# Plotting examples – Boxplots in R

Probably my favorite way to display data are boxplots. Boxplots are used if you want to display one numeric vector or when you have a categorical and a numeric variable, e.g. you are looking at reaction times cross different groups are frequencies across the sex and age. The advantage over other displays lies in the fact that boxplots show aspects of the underlying distribution and also allows statistical inferences directly from the display. Quick R offers a very nice introduction to boxplots and I highly recommend you have a look at the link.

The example I chose is very complex but you can easily adapt it to your needs and delete code which produces things you don’t want or need. In fact, like always with R, there are a lot of options that can specify – simply modify the code to match your needs.
But let’s start and set up the boxplots: In a first step, we are going to generate some data and set up a data frame called “df”:

 ```1 2 3 4 5 6 7 8 9 10 11 12 13 14 15 16 17 18 19 20 21 22 23 24 25 26 27 28 29 ``` ```##################################################### ### R Script "Visualizations with R: Boxplot" ##################################################### ### START ##################################################### # Remove all lists from the current workspace rm(list=ls(all=T)) # set up fictitious data ES <- rnorm(100, 50, 10) HS <- rnorm(100, 50, 15) SS <- rnorm(100, 35, 5) duration <- c(ES, HS, SS) speakers <- c(rep("ES", 100), rep("HS", 100), rep("SS", 100)) df <- data.frame(speakers, duration) df[, 2] <- as.numeric(df[, 2]) # inspect data head(df)   # and this is what the first rows of the data frame look like:   #> speakers duration #>1 ES 58.58587 #>2 ES 45.10878 #>3 ES 70.49455 #>4 ES 51.82427 #>5 ES 51.55624 #>6 ES 57.09725   #####################################################```

In a next step, we are going to create the simplest boxplot possible (it doesn’t look very fancy yet, but we are going to customize it later on…)
The function we use to set up a boxplot is simply called “boxplot” and it takes the variables to be plotted and the data set as mandatory arguments.

 ```1 2 3 4 5 ``` ```##################################################### # set up a first simple box plot boxplot(duration ~ speakers, data = df)   #####################################################```

Here is our first (very hmm let’s say basic) boxplot: After haing created a first very simple boxplot, we are going to customize it and make it look much nicer.
To do so, we are going to make use of the inbuild arguments taht can be used to specify features of our boxplot. Something that is not really neccessary but which allows you to specify and customize axes is to not draw them at frist, but draw them separately from the plot – and this is exactly, what we are goign to do now:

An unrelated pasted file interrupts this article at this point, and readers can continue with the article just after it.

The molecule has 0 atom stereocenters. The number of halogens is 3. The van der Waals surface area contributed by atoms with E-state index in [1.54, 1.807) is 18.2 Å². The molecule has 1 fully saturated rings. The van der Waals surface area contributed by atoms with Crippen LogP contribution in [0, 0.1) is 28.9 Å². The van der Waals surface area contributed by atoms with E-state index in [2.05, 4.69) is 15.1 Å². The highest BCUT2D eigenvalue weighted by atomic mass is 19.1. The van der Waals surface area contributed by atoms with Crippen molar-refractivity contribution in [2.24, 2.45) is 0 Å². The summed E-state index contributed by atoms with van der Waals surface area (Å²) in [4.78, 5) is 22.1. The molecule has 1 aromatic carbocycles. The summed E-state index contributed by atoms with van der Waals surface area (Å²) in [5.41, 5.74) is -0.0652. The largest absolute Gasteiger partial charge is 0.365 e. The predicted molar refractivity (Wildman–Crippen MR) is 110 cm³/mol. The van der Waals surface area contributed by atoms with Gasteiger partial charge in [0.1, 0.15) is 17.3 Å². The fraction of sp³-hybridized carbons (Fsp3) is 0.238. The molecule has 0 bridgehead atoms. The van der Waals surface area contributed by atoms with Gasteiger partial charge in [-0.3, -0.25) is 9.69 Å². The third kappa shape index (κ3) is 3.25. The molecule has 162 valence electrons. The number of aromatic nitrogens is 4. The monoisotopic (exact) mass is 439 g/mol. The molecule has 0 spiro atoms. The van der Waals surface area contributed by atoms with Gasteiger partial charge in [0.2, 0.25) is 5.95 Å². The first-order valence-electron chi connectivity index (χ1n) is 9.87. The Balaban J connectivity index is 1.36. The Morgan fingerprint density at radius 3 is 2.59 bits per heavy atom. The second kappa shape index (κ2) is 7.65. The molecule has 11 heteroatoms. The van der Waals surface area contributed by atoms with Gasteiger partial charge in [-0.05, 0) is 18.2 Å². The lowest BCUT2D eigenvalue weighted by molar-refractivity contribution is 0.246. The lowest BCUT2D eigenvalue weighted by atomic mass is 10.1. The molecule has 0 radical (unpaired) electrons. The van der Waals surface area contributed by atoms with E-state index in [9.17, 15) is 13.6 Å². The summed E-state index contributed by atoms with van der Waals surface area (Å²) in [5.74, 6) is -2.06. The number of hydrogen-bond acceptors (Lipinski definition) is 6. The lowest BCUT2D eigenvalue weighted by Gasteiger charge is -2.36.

```1 2 3 4 5 6 7 8 9 10 11 12 13 14 15 16 17 18 19 20 21 22 23 24 25 26 27 28 29 ``` ```  ##################################################### # set up a nicer box plot boxplot(duration ~ speakers, data = df, # the data we want to display main = "", # you could specify a title here ylab = "Duration (ms)", # label of the y-axis ylim = c(0, 100), # label of the x-axis axes = F, # do not draw axes yet notch = T, # include notches col = c("lightgreen", "lightgrey", "lightblue")) # create boxplots with different colors   # now, we create the x-axis axis(1, # set up the x-axis (1 = x, 2 = y) at = 1:3, # we specify the locations where we want the tickmarks labels = c("", "", ""), # you could specify the text here lty = 1, # we define the linetype (1 = straight line) col = "black", # the tickmarks should be black las = .8) # the font size should be 80% of the normal size   # we now set up the y-axis axis(2, # set up y-axis at = c(0, 20, 40, 60, 80, 100), # create tick marks at the specified locations labels= c("0", "20", "40", "60", "80", "100"), #create text at the specified locations lty = 1, # we define the linetype (1 = straight line) col = "black", # the tickmarks should be black las = .8) # the font size should be 80% of the normal size   #####################################################```

Here is our customized boxplot: Now, we are goign to finish off our customized boxplot by including +-symbols at the location of the means and also add text which provides the values of the means for each group.

 ```1 2 3 4 5 6 7 8 9 10 11 12 13 14 15 16 17 18 19 20 21 22 23 24 25 26 27 ``` ```  ##################################################### mtext(c("Group 1", "Group 2", "Group 3"), # create specified text side = 1, # put text along the x-axis line = 3, # place text at the 3rd line of the x-axis at = 1:3) # put text at location 1 to 3   text(1:3, c(as.vector(by(df\$duration, df\$speakers, mean)), as.vector(by(df\$duration, df\$speakers, mean)), as.vector(by(df\$duration, df\$speakers, mean))), "+")   text(1:3, c(-1.0, -1.0, -1.0, -1.0), cex = 0.85, labels = paste("mean\n", c(round(as.vector(by(df\$duration, df\$speakers, mean)), 2), round(as.vector(by(df\$duration, df\$speakers, mean)), 2), round(as.vector(by(df\$duration, df\$speakers, mean)), 2), sep = ""))) rug(jitter(df\$duration), side=4) grid() box()   ###############################################################```

Below is what the code produces.